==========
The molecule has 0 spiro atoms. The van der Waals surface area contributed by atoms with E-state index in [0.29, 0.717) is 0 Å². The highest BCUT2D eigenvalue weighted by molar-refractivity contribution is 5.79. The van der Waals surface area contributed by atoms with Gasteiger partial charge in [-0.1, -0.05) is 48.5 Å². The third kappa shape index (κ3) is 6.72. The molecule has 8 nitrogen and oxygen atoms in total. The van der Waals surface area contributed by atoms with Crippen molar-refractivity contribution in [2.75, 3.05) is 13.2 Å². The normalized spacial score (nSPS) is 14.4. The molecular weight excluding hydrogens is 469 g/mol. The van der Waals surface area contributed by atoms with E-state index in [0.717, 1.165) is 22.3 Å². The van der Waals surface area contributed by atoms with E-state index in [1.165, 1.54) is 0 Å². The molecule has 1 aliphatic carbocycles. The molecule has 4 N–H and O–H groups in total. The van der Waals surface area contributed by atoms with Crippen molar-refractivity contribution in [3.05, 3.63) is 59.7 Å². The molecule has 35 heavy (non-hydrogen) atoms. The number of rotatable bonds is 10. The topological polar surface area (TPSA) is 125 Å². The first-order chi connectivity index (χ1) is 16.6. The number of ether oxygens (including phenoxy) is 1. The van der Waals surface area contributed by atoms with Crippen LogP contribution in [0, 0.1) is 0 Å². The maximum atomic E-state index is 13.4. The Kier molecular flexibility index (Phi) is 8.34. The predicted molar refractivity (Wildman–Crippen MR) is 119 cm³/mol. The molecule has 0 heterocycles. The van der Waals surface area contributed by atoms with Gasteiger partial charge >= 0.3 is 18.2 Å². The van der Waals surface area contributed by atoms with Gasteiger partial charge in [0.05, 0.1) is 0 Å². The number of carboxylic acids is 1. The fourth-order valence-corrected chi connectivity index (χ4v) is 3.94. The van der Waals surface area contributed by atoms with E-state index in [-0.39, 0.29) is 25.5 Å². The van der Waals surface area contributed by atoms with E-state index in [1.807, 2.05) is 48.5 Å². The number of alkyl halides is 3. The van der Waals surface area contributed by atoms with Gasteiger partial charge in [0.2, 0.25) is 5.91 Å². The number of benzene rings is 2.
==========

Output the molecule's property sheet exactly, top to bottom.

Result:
The molecule has 0 spiro atoms. The van der Waals surface area contributed by atoms with E-state index in [0.29, 0.717) is 0 Å². The highest BCUT2D eigenvalue weighted by molar-refractivity contribution is 5.79. The van der Waals surface area contributed by atoms with Gasteiger partial charge in [-0.1, -0.05) is 48.5 Å². The third kappa shape index (κ3) is 6.72. The molecule has 8 nitrogen and oxygen atoms in total. The van der Waals surface area contributed by atoms with Crippen molar-refractivity contribution in [2.75, 3.05) is 13.2 Å². The normalized spacial score (nSPS) is 14.4. The molecular weight excluding hydrogens is 469 g/mol. The van der Waals surface area contributed by atoms with E-state index in [0.717, 1.165) is 22.3 Å². The van der Waals surface area contributed by atoms with E-state index in [1.165, 1.54) is 0 Å². The molecule has 1 aliphatic carbocycles. The molecule has 4 N–H and O–H groups in total. The van der Waals surface area contributed by atoms with Crippen molar-refractivity contribution in [3.05, 3.63) is 59.7 Å². The molecule has 35 heavy (non-hydrogen) atoms. The number of rotatable bonds is 10. The topological polar surface area (TPSA) is 125 Å². The first-order chi connectivity index (χ1) is 16.6. The number of ether oxygens (including phenoxy) is 1. The van der Waals surface area contributed by atoms with Crippen LogP contribution in [0, 0.1) is 0 Å². The maximum atomic E-state index is 13.4. The Kier molecular flexibility index (Phi) is 8.34. The predicted molar refractivity (Wildman–Crippen MR) is 119 cm³/mol. The molecule has 0 heterocycles. The van der Waals surface area contributed by atoms with Gasteiger partial charge >= 0.3 is 18.2 Å². The van der Waals surface area contributed by atoms with Gasteiger partial charge in [0.05, 0.1) is 0 Å². The number of carboxylic acids is 1. The fourth-order valence-corrected chi connectivity index (χ4v) is 3.94. The van der Waals surface area contributed by atoms with E-state index in [-0.39, 0.29) is 25.5 Å². The van der Waals surface area contributed by atoms with E-state index in [1.807, 2.05) is 48.5 Å². The number of alkyl halides is 3. The van der Waals surface area contributed by atoms with Gasteiger partial charge in [0.2, 0.25) is 5.91 Å². The number of benzene rings is 2.